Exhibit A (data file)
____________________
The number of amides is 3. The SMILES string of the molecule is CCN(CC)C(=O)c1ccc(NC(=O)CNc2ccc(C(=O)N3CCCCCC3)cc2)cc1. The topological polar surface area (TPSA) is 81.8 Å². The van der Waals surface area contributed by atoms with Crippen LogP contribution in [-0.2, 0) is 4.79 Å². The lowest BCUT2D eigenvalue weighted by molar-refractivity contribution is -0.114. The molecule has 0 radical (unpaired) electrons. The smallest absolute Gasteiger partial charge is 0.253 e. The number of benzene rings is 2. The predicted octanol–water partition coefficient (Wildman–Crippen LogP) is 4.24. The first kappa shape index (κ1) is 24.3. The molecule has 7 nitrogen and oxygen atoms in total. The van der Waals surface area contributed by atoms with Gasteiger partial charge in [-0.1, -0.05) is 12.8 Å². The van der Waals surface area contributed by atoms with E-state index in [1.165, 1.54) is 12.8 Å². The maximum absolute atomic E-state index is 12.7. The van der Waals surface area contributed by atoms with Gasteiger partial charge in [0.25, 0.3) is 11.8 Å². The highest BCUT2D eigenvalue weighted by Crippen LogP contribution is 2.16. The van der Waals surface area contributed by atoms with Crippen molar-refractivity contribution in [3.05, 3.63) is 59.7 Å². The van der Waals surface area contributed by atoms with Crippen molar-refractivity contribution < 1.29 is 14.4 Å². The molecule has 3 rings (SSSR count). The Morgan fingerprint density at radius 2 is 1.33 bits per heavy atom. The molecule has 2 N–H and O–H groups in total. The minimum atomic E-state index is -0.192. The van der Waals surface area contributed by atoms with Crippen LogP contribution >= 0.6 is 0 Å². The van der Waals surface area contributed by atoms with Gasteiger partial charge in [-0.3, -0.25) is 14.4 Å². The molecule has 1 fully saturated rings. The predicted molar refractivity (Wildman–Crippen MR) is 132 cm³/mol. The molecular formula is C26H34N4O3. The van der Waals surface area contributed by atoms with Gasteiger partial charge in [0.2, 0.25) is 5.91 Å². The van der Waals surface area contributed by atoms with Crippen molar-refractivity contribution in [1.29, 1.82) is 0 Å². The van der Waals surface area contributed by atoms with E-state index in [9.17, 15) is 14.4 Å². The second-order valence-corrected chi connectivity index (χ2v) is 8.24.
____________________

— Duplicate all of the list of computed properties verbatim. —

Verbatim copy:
The number of amides is 3. The SMILES string of the molecule is CCN(CC)C(=O)c1ccc(NC(=O)CNc2ccc(C(=O)N3CCCCCC3)cc2)cc1. The topological polar surface area (TPSA) is 81.8 Å². The van der Waals surface area contributed by atoms with Crippen LogP contribution in [-0.2, 0) is 4.79 Å². The lowest BCUT2D eigenvalue weighted by molar-refractivity contribution is -0.114. The molecule has 0 radical (unpaired) electrons. The smallest absolute Gasteiger partial charge is 0.253 e. The number of benzene rings is 2. The predicted octanol–water partition coefficient (Wildman–Crippen LogP) is 4.24. The first kappa shape index (κ1) is 24.3. The molecule has 7 nitrogen and oxygen atoms in total. The van der Waals surface area contributed by atoms with Gasteiger partial charge in [-0.1, -0.05) is 12.8 Å². The van der Waals surface area contributed by atoms with E-state index in [1.165, 1.54) is 12.8 Å². The maximum absolute atomic E-state index is 12.7. The van der Waals surface area contributed by atoms with Gasteiger partial charge in [0.25, 0.3) is 11.8 Å². The highest BCUT2D eigenvalue weighted by Crippen LogP contribution is 2.16. The van der Waals surface area contributed by atoms with Crippen molar-refractivity contribution in [3.05, 3.63) is 59.7 Å². The van der Waals surface area contributed by atoms with Crippen molar-refractivity contribution < 1.29 is 14.4 Å². The molecule has 3 rings (SSSR count). The Morgan fingerprint density at radius 2 is 1.33 bits per heavy atom. The molecule has 2 N–H and O–H groups in total. The minimum atomic E-state index is -0.192. The van der Waals surface area contributed by atoms with Crippen LogP contribution >= 0.6 is 0 Å². The van der Waals surface area contributed by atoms with Gasteiger partial charge in [-0.3, -0.25) is 14.4 Å². The molecule has 1 fully saturated rings. The predicted molar refractivity (Wildman–Crippen MR) is 132 cm³/mol. The molecular formula is C26H34N4O3. The van der Waals surface area contributed by atoms with Gasteiger partial charge in [0.2, 0.25) is 5.91 Å². The van der Waals surface area contributed by atoms with Crippen molar-refractivity contribution in [1.29, 1.82) is 0 Å². The van der Waals surface area contributed by atoms with E-state index in [9.17, 15) is 14.4 Å². The second-order valence-corrected chi connectivity index (χ2v) is 8.24.